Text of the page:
Black Holes

Cosmic sink-holes or Black Holes are a region of spacetime from which nothing, not even light, can escape. The theory of general relativity predicts that a sufficiently compact mass will deform spacetime to form a black hole. Around a black hole there is a mathematically defined surface called an event horizon that marks the point of no return. It is called “black” because it absorbs all the light that hits the horizon, reflecting nothing, just like a perfect black body in thermodynamics. Quantum mechanics predicts that black holes emit radiation like a black body with a finite temperature. This temperature is inversely proportional to the mass of the black hole, making it difficult to observe this radiation for black holes of stellar mass or greater.

Life could actually survive inside a black hole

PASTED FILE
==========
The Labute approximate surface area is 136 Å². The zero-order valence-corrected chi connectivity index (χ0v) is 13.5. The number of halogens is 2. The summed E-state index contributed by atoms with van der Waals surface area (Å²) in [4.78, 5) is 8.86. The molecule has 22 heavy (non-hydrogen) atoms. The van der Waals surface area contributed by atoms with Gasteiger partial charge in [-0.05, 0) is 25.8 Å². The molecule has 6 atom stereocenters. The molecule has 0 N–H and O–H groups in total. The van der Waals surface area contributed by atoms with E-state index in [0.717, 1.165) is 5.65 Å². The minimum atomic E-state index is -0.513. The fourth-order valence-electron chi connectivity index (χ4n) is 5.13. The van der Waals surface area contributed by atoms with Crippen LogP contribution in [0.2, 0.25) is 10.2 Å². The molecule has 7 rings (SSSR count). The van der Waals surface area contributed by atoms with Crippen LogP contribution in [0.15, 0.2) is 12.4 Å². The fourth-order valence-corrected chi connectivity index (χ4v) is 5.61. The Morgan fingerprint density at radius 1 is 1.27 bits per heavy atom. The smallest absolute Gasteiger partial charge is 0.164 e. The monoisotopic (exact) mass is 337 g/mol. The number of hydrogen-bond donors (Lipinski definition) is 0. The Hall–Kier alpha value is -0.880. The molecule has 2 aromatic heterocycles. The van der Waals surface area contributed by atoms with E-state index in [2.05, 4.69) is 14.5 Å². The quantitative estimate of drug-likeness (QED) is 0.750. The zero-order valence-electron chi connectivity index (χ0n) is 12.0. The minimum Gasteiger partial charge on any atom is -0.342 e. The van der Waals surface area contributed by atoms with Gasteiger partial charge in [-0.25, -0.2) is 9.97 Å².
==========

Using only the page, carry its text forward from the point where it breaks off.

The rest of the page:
Black holes have a well-deserved reputation for being cosmic destroyers, ripping apart anything that comes into contact with their intense gravitational forces. But a radical new theory says advanced intelligent life could live on planets inside black holes.

How Supermassive Black Holes Merge

What happens when two compact objects with millions of times the mass of our sun collide? Two small galaxies come together, merge their stars, and you get a bigger galaxy. Galaxies get bigger and bigger through galactic mergers. Though, astronomers have always wondered: what happens with the two supermassive black holes (SMBHs) found at the center of many galaxies?
An international team of physicists have developed a computer simulation designed to answer this very question.

The Biggest Black Hole In The Universe Could Swallow Our Entire Solar System
Back to top